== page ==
Because the Court of Appeals, in its disposition of this appeal, *587found error in the cross-examination of defendant’s mother and remanded for a new trial, it did not consider any of defendant’s other assignments of error. Our disagreement with the rationale of the Court of Appeals leads us to consider defendant’s other assignments. We find prejudicial error in the admission of certain testimony offered by the State on rebuttal; and, based on that finding, affirm the remand of the case for a new trial.
 The improperly admitted testimony was elicited from State’s witness Officer Frank Watkins. In pertinent part, Watkins testified as follows:
Q. He testified about some occasion when you were supposed to have found a pistol in the car?
A. Yes, sir.
Q. Tell us about that.
A. Well, I received a call from the radio dispatcher one night and it was some time back that Mr. Dawson—
MR. ROBINSON: Objection.
COURT: Overruled. I take it this is not offered to show the truth of it but why he may have done so.
EXCEPTION NO. 26
A. That his son was out past the time that he was supposed to be—
MR. ROBINSON: Objection on the basis this is hearsay.
COURT: But if not offered to show the truth it is admissible, even though hearsay if it goes to show why he went to stop a vehicle then it is admissible.
MR. ROBINSON: No objection to him stating the consequence of a call but to relate the call that is what I am objecting to.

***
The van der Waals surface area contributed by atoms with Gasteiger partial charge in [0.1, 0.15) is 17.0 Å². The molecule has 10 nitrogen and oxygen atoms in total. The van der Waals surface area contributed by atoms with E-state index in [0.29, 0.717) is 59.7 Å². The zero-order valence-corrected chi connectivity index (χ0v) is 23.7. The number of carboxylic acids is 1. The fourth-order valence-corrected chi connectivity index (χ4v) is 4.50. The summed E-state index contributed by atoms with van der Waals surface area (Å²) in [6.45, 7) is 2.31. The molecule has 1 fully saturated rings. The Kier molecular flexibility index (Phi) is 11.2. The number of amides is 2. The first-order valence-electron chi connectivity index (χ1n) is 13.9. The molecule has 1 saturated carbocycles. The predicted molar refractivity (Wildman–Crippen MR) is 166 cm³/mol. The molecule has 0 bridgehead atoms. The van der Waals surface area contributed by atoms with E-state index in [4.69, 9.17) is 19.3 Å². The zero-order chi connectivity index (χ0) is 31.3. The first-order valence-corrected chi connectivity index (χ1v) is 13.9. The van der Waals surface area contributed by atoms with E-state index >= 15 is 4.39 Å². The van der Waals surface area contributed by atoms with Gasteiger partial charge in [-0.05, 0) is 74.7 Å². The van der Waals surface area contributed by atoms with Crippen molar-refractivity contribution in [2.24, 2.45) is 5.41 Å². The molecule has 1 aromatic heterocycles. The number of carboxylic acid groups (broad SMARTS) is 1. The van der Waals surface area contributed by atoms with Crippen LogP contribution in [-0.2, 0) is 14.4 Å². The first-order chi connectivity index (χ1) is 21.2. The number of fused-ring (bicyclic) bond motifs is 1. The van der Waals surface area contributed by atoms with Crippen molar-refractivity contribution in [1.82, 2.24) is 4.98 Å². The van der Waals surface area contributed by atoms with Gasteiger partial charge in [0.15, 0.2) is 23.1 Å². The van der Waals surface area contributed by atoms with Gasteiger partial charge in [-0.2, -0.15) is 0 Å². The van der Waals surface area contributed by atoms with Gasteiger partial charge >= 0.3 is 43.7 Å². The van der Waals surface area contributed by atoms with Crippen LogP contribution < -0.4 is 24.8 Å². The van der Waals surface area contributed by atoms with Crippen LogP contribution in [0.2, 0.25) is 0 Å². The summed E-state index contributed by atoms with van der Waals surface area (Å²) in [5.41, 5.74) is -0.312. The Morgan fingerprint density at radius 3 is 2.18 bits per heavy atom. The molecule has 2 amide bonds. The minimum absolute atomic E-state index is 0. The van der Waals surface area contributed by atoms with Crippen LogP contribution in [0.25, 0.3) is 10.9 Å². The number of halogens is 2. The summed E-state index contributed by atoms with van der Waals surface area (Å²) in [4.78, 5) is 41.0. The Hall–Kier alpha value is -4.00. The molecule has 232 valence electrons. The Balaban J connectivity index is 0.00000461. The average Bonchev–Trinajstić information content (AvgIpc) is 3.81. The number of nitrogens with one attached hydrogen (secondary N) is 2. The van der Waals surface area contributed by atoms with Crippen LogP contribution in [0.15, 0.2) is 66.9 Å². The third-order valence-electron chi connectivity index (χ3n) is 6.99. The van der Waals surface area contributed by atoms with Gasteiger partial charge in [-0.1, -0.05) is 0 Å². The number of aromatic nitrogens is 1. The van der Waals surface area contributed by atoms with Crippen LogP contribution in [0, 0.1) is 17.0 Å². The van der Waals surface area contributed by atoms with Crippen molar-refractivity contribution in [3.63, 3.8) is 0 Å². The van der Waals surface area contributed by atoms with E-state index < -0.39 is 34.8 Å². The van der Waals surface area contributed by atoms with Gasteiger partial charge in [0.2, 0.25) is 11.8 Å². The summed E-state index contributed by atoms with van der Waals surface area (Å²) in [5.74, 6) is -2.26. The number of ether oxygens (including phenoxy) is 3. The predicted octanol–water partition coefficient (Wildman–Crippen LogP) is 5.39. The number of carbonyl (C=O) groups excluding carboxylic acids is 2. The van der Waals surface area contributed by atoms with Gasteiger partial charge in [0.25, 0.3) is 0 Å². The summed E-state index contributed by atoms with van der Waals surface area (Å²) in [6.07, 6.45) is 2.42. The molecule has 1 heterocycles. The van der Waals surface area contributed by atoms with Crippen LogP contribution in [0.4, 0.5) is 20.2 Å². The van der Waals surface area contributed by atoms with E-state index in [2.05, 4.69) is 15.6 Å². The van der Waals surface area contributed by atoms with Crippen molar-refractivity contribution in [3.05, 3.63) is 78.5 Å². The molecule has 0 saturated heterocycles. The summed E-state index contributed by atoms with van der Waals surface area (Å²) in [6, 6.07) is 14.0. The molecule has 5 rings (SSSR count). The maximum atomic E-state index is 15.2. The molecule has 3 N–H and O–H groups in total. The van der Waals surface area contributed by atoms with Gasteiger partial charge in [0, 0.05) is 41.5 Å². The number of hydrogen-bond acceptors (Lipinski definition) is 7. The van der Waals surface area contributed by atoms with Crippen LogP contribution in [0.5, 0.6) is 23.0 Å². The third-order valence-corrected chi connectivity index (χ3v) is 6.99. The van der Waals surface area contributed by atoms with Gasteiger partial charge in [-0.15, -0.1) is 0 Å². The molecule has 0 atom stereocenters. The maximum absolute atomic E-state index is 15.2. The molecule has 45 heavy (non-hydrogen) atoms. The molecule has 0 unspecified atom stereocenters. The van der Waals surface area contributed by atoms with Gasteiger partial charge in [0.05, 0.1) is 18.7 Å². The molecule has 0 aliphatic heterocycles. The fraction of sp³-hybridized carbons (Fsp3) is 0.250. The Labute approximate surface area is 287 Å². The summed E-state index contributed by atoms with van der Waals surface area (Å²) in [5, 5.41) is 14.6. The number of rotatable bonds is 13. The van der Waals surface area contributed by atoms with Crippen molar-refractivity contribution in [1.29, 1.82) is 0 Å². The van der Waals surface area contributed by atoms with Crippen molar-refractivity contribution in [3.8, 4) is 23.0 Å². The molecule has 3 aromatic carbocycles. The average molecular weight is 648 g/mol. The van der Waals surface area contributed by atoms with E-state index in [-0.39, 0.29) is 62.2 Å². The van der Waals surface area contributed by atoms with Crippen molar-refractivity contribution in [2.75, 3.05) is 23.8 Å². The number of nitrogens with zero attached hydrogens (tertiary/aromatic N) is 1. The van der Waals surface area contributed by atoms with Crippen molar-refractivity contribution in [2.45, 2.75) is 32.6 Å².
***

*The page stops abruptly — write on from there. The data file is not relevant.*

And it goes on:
EXCEPTION No. 27
A. I received a call that Dr. Dawson’s son Grant was out later than he was supposed to be and that Grant had *588Dr. Dawson’s gun in the car and if I seen him to stop him and carry him home. I stopped — •
MR. ROBINSON: Objection, motion that be stricken from the evidence and that the jury be instructed not to consider it.
EXCEPTION NO. 28
A. I stopped Grant on Stadium Drive and asked if I could search the car, and he said that I could and the pistol was stuck up under the driver’s seat in a holster. I took possession of the pistol and asked Grant why he had the gun in the car. He said that he had just gotten paid and had a large sum of money. I said what do you consider a large sum and he said I got ninety dollars, and I said why did you put the gun under the seat, you know that you are concealing it. He said that he parked the car on the street and didn’t want anyone to steal the gun out of the car.
I went to Dr. Dawson’s house and got in touch with Dr. Dawson. He came to the door. I gave Dr. Dawson the gun and I told him that there would be no charges because I knew that the gun was there before I stopped him and Dr. Dawson thanked me and the Dr. asked Grant the same thing, why he put the gun under the seat and he said to keep anybody from stealing it.